1. A smellscape is the group of smells associated with a place and time. What is the smellscape of your life? How would you describe the smells of your home, your school and your community? Think about how they are similar — and how they differ.
2. How do you think the smellscape of your family’s home or community differed in the past?
3. What do you think ancient Egypt smelled like? Why?
1. What did a ceremonial song ask Pharoah Ramses VI to do when he became king?
2. Why has it been hard for archaeologists to learn about smells of the past?
3. What do smells have to do with human culture? For instance, how do smells relate to food, fashion, art or religious practices? Can you think of other parts of culture that sometimes have an aroma?
4. How did chemists study smells from things once held in old jars and cups?
5. What smells had special meanings in ancient Egypt?
6. Goldsmith and her colleagues tried to revive the scents of old perfumes. What are some of the challenges they faced?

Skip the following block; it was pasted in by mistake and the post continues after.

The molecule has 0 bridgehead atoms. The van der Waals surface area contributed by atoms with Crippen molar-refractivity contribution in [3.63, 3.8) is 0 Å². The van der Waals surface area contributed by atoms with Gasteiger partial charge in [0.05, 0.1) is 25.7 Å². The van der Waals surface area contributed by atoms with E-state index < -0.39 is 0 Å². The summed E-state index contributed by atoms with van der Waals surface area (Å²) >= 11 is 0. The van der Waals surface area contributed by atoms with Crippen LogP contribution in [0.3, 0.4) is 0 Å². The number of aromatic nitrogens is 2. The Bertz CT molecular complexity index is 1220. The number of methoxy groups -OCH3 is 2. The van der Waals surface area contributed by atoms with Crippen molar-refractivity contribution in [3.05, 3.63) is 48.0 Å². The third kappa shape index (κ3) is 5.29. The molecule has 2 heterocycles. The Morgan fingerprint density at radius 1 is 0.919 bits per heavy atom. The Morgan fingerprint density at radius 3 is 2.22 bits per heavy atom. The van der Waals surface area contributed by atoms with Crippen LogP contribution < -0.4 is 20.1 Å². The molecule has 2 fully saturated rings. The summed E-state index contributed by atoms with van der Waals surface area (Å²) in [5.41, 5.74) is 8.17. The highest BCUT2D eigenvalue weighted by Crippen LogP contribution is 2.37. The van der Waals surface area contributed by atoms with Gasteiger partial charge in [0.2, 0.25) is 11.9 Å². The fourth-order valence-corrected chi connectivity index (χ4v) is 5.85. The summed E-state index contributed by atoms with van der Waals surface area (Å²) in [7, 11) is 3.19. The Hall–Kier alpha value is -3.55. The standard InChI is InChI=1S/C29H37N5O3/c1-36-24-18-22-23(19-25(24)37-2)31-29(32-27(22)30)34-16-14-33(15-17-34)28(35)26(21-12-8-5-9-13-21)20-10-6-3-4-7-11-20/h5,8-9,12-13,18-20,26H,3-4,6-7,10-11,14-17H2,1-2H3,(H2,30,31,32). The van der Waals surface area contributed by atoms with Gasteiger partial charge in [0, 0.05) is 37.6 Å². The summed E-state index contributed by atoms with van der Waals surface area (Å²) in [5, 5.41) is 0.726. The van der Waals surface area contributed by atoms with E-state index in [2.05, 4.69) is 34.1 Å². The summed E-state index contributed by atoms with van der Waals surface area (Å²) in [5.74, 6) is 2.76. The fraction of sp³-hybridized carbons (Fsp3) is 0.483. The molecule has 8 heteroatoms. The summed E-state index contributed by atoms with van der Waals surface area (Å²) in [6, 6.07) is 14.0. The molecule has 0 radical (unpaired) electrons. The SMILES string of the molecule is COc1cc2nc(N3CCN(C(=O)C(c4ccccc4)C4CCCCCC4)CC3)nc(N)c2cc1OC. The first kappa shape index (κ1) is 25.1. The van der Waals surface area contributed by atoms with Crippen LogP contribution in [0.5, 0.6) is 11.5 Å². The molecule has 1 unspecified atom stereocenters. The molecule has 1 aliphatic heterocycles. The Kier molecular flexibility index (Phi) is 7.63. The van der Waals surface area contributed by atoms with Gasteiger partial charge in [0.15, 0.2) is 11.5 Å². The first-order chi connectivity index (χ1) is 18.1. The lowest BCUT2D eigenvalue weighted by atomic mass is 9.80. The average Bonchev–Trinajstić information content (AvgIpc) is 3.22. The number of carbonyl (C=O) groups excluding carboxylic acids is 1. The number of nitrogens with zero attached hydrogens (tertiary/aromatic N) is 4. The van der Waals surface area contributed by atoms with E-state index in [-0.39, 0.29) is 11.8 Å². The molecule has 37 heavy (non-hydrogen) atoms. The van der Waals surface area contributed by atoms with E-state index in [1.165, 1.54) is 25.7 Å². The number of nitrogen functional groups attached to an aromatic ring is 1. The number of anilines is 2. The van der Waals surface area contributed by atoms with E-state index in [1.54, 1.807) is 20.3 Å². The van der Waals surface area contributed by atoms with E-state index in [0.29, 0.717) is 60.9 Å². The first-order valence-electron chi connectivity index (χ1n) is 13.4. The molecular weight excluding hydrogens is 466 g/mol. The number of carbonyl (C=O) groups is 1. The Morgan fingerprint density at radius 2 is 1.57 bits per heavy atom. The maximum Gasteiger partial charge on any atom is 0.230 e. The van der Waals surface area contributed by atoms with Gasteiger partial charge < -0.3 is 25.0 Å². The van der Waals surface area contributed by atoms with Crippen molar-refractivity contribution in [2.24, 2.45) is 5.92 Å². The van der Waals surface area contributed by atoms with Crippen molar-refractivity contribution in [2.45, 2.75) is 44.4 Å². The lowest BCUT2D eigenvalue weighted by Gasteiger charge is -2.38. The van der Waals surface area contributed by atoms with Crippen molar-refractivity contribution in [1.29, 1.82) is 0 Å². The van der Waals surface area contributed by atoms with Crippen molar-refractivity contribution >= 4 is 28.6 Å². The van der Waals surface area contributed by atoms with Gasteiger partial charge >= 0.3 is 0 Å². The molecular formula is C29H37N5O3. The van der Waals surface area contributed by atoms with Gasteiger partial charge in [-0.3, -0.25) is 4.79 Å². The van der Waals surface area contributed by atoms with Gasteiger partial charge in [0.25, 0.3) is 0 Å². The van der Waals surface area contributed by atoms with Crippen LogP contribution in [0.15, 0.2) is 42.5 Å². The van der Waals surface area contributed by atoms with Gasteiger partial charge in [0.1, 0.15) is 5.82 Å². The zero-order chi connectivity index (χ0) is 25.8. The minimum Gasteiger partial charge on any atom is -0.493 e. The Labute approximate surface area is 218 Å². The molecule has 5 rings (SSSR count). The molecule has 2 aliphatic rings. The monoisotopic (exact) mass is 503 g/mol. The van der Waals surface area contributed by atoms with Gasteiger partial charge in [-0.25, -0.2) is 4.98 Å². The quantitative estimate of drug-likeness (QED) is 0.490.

7. What did the perfume of Cleopatra, an ancient Egyptian queen, smell like?
8. Which odors — stinky or sweet — got more mentions in ancient texts? Why do you think that was?
9. How do people’s thoughts about nasty or nice smells today compare across the world? What do data on smell preferences of today likely tell us about preferences in the ancient past?
10. What did good and bad smells symbolize in ancient Egypt? Why do researchers think that may be?
1. What are some smells that have special meaning to you? Can you think of any smells that are part of special memories?
2. Go on a smellwalk through your school or on your street (but keep your eyes open and watch where you’re going). What aromas do you smell? Can you identify where they’re coming from? What are ways that someone might study those smells?